Electric vehicle manufacturers are frustrated.
Despite their desire to produce more vehicles, their hands are tied as supply chain disruptions triggered by the Covid-19 pandemic persist. These are now exacerbated by the invasion of Ukraine by Russia, a major nickel exporting country.
Nickel, palladium and aluminum are important in the manufacture and assembly of electric vehicles.
They help make catalytic converters, air conditioner condensers, and other essential auto parts. Nickel is used to make stainless steel and batteries, which are at the heart of an electric vehicle, as they determine a car’s range and play a key role in vehicle performance and safety.
These factors thwart automakers’ desire to meet demand. This raised an unprecedented fact: the question is no longer whether consumers are interested in electric vehicles, but rather whether automakers can meet the demand.
Signals from the second-hand market reinforce this new dynamic.
“It changed a lot of people who were intrigued by electricity or somewhat interested in electricity but hadn’t made up their minds,” CoPilot CEO and Founder Pat Ryan told TheStreet. Copilot tracks prices at car dealerships nationwide.
“They’re going to come out of this crisis, electric buyers will come out of this crisis with a much larger market ready to buy electric vehicles,” Ryan said.
Demand is catching up
For Ryan, the Covid-19 pandemic and soaring gas prices have finally convinced many curious consumers to make the jump to electric vehicles.
“If you look at how much electricity was sold in the US market in 2001, it was a real question of whether we’re going to supply a lot more electricity than there was demand,” Ryan said. “Now I think the demand is starting to catch up with the supply.”
From Tesla (TSLA) – Get the Tesla Inc report at GM (GM) – Get the General Motors Company Report through Ford (F) – Get the Ford Motor Company reportvolkswagen (VLKAF) Rivian (BANK) – Get the Class A report from Rivian Automotive, Inc. or lucid group (LCID) – Get the report from Lucid Group, Inc., most automakers have well-filled order books. The problem is knowing when consumers will be able to have their vehicle delivered.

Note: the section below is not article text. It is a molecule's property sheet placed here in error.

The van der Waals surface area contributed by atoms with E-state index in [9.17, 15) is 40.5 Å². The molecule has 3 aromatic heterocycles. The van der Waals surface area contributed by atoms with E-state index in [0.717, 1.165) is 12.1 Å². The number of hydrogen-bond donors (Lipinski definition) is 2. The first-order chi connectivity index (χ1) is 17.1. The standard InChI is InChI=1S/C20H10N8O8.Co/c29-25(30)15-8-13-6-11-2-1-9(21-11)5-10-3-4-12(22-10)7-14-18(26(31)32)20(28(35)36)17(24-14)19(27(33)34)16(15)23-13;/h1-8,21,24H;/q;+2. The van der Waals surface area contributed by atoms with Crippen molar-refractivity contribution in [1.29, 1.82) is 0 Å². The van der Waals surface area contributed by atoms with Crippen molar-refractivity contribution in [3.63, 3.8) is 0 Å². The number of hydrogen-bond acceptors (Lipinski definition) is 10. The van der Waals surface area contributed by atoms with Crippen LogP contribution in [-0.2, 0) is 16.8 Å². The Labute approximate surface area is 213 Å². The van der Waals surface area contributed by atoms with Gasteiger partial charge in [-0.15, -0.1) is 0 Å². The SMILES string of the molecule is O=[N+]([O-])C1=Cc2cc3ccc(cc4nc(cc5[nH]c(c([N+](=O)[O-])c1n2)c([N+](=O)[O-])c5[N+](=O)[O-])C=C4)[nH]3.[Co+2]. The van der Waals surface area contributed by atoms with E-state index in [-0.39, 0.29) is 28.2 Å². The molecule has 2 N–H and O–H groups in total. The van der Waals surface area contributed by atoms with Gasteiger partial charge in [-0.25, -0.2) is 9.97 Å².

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A consumer who orders a GMC Hummer electric pickup today won’t see it delivered until 2024, a GM spokesperson says Recount TheStreet recently.
The EV Hummer pickup, an eco-friendly version of the iconic Hummer, is the second electric vehicle produced by GM. The Detroit giant has three electric vehicle models in production: the Hummer EV, the Cadillac Lyriq SUV and the Chevy Bolt EV/Bolt EUV.
At market leader Tesla, the wait is shorter to buy a car because Elon Musk’s group is in progress to operate four vehicle factories at the same time. But delivery times are still long. If you order the Model Y SUV today, one of Tesla’s best-selling vehicles, it will only delivered to you between October 2022 and January 2023.
Interestingly, strong demand is also occurring as manufacturers continue to raise prices to preserve margins in the face of soaring commodity prices. In other words, consumers do not seem put off by the high cost of electric vehicles.
An affluent and progressive clientele
The same trend is seen in the used-vehicle market, where Tesla models are in high demand and account for more than 55% of used electric vehicles available, according to CoPilot.
Used Tesla prices hit record highs of $66,000 as of March 27, up more than 8% over the past three weeks, according to CoPilot.
New used models – Teslas between one and three years old – peaked at an average of $72,101.
A days supply of used Teslas — how many days will it take to sell the inventory — fell to a record low of 18 days from 62 days in mid-February, Ryan said.
“Now you can’t buy a (Tesla) Model 3 for less than $50,000,” Ryan added. At this price, the used Model 3, Tesla’s entry-level sedan, seems to be almost the same price as a New a.
While high prices are good for Tesla and sellers of Tesla vehicles, they do not expand the customer base for electric vehicles. This clientele remains affluent, progressive, urban and suburban, according to CoPilot.
“These are usually people who are environmentally conscious and have a college education,” Ryan said. “So there is a real chance that we will find that electric vehicles will be more widely adopted in the luxury market.”